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Lead in My Pipes Taught Me How Little America Does to Protect Children

13 minute read
Benforado is a professor of law at Drexel University and the author of the award-winning New York Times bestseller Unfair. His new book is A Minor Revolution: How Prioritizing Kids Benefits Us All

Sometimes I wonder if children heeded the old maxim to be seen, but not heard, whether they would be noticed at all. I take my daughter to school, holding her scooter and hand as we step out into the crosswalk, and watch the cars accelerate around the curve to try to shoot the gap. At the park, I stand next to another bearded dad, one hand behind the swing pushing, one hand with the iPhone, scrolling. So often, children are at the back of our minds, not the front—invisible when they are right before us. What’s particularly worrying is that even those charged directly with protecting kids can be infected with this careless apathy. At critical moments, they, too, are just going through the motions.

Before my family moved into our 1860 row house, I called up the Philadelphia Water Department to get the drinking water tested. As I explained to the technician who came out, I was concerned about the lead service line in the basement. I had a two-year-old daughter and I really wanted to protect her. He assured me that the water was very unlikely to be contaminated because “unlike Flint,” Philadelphia adequately treats its water so the pipes maintain a protective coating that prevents leaching. The test results showed as much. As the technician wrote to me, “the water appeared to be normal city water and there [was] no cause for concern regarding lead in it.”

My wife, daughter, and I moved in and began drinking, cooking, and bathing with the water.

That ought to be the end of the story, but several months later we did something that virtually no one does after receiving a clean bill of health on their water—we had it retested by a third party.

We’d heard about a nonprofit collecting data for a research study on residential lead in the city and we volunteered to help, fully expecting that we’d receive the same results. Indeed, my initial response on opening the letter was that it must have been sent to the wrong address.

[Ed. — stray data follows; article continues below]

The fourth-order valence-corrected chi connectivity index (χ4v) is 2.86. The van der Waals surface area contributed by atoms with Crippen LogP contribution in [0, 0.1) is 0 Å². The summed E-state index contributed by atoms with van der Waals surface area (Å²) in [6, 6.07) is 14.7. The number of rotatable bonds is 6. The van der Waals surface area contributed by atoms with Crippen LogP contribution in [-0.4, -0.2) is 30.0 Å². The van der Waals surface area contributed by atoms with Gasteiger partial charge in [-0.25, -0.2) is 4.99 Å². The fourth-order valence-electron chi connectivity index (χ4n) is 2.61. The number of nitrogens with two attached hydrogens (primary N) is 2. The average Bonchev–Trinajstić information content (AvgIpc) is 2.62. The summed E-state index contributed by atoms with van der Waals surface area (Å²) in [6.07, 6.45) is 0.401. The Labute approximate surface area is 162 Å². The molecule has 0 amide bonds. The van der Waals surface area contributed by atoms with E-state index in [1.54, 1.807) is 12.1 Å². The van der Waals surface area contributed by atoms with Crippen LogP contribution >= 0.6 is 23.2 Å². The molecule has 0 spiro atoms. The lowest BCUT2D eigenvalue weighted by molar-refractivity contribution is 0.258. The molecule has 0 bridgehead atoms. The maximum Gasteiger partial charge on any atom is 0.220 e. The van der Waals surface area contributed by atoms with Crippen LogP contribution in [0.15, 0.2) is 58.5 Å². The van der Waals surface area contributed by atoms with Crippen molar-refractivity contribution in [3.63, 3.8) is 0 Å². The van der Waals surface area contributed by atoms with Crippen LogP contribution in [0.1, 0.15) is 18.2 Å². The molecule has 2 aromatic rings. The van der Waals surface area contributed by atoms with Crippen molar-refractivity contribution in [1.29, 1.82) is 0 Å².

The first sample from our house had more than seventy times the amount of lead as Philadelphia Water had detected; the second had more than ten times the amount. We had, what was described in the materials as, a “serious lead contamination problem.”

It was baffling, until I compared the collection methods and discovered that the city didn’t actually sample the water that had been sitting in that lead service line—the one I’d repeatedly emphasized was the reason for getting my water tested in the first place. Instead, they tested the water sitting in the new non-lead pipes directly next to the kitchen sink and—after letting the water flush for ten minutes—the water from the non-lead main.

My wife and I were shocked. Parents like us aren’t interested in the minimum lead exposure level—if our kids let the tap run for ten minutes every time they get a glass of water or brush their teeth. We want to know what the water contains when they act like normal children, who turn on the faucet when they are thirsty, drink down the cup as soon as it is filled, and head back to what they were doing.

But testing the water left stagnant in the suspect pipes carries a huge downside for municipalities like Philadelphia—precisely because it is a far more accurate means of capturing the risk to kids.

The EPA’s Lead and Copper Rule states that if more than 10 percent of sampled sites exceed the “action level” of fifteen parts per billion, a utility must address the contamination, including replacing lead pipes. By instructing its technicians to avoid sampling water left sitting in the lead service lines and instead to take water from the main, Philadelphia Water can avoid costly regulation.

Now, you might assume—as I did—that the fifteen parts per billion action level for lead is the threshold between safe and unsafe drinking water. But that’s not what it is.

Under the 1974 Safe Drinking Water Act, the EPA was required to determine the level at which various contaminants in water produced no adverse health effects. For lead, the maximum exposure level was identified as zero parts per billion: there is no amount of lead in water that is safe for children.

When fetuses and children are exposed to even very low levels, the consequences can be devastating. Lead has been linked to lower IQs, learning disabilities, nervous system damage, and social and emotional dysfunction. Indeed, there is a particularly troubling correlation between early childhood lead exposure and later violent criminal behavior.